Laura Crow researched historic dress in Greece, then lectured on the use of computers for design rendering in Cuba. She also began writing a Fulbright that will take her to Asia, where she'll recruit countries for the Costume Working Group Web Site, which she heads. Crow also worked on a musical based on C.S. Lewis' Narnia series for the Children's Theatre Company in Minneapolis.

Sound designer Tony Meola took advantage of the Little Women postponement. "I've never had a summer like this, and I'm thrilled to have it," says Meola, who checked up on The Lion King in London and opened it in Toronto, then took a month off, "trekking in Nepal and bopping around the northeast." At the Cherry County Playhouse in Michigan, he did The President's Men, then got to work on the Broadway-bound The Rhythm Club. He was also thinking about Tom Sawyer, the musical.

Brian Ronan says that early summer, after the spring shows are up and before fall projects engage him totally, is a humanizing time. He can work on a first-grade pageant in Queens or help interns at the Adirondack Theatre Festival learn mixing techniques. "I'm more of a person," says Ronan, who wouldn't do such things during the season. He also kept tabs on Rent, on which he was the sound mixer.

Fran‡ois Bergeron tried to enjoy family life with a new baby, did Bill Graham Presents in Beverly Hills, followed by The Education of Randy Newman at South Coast Rep. He programmed for a virtual reality ride for DisneyQuest and followed up on various Cirque du Soleil shows.

In Kansas City, Tom Mardikes did two outdoor Shakespeare productions and prepared for Major Barbara at the Missouri Rep. He was thinking about Native Son, which he'll do at the nearby Gorilla Theatre.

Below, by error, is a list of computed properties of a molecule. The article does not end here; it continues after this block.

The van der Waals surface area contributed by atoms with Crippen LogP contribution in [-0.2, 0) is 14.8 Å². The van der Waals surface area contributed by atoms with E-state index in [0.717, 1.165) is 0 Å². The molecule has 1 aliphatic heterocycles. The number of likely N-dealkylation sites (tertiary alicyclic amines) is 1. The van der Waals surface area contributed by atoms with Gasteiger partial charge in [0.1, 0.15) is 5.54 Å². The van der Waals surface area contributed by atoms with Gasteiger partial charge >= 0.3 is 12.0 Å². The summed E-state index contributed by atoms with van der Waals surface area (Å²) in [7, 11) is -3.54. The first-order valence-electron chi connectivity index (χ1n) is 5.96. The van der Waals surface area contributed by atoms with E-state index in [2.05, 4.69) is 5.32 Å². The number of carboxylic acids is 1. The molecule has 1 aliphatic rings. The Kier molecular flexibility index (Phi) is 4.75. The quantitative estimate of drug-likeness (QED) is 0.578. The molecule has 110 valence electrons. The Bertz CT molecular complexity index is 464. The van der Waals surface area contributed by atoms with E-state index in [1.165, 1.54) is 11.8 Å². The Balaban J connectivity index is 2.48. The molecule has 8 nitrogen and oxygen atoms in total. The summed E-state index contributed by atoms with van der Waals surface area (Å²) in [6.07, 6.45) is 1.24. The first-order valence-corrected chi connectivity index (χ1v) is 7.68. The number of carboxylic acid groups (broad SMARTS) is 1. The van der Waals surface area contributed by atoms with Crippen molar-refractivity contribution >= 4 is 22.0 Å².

Lighting designers plotted future shows and teched summer festivals. After a busy season, Frances Aronson took some time to clean her studio, stop by the gym, and "put my life back together." In Williamstown, she did a new Simon Gray play, The Late Middle Classes. She worked on Fully Committed, which opened in San Francisco, LA, and Boston.

After an "incredibly busy year," Donald Holder enjoyed time with his family and "rediscovered the concept of a good night's sleep." Still, he managed to do Julius Caesar at the Delacorte and Barry Manilow's Copacabana for Pittsburgh CLO and a two-year national tour.

Christopher Akerlind was engaged in preproduction work on The Butterfly Collection and preparing The Tale of the Allergist's Wife's for Broadway. He also "vacationed" in the Berkeley Hills, where he lit three productions for the California Shakespeare Festival and designed scenery for two of them. In addition, he renovated his house in Portland, ME for about six weeks. "Work in the theatre disappears after a month," he reflects, delighted that he'll have something to show for his efforts now. "And it's therapeutic, after all the work we do in enclosed dark spaces." Robert Mitchell worked on his house in New York, too, a project he's put off for years because he spends so much time in Greece, where he's currently developing a new theatre company.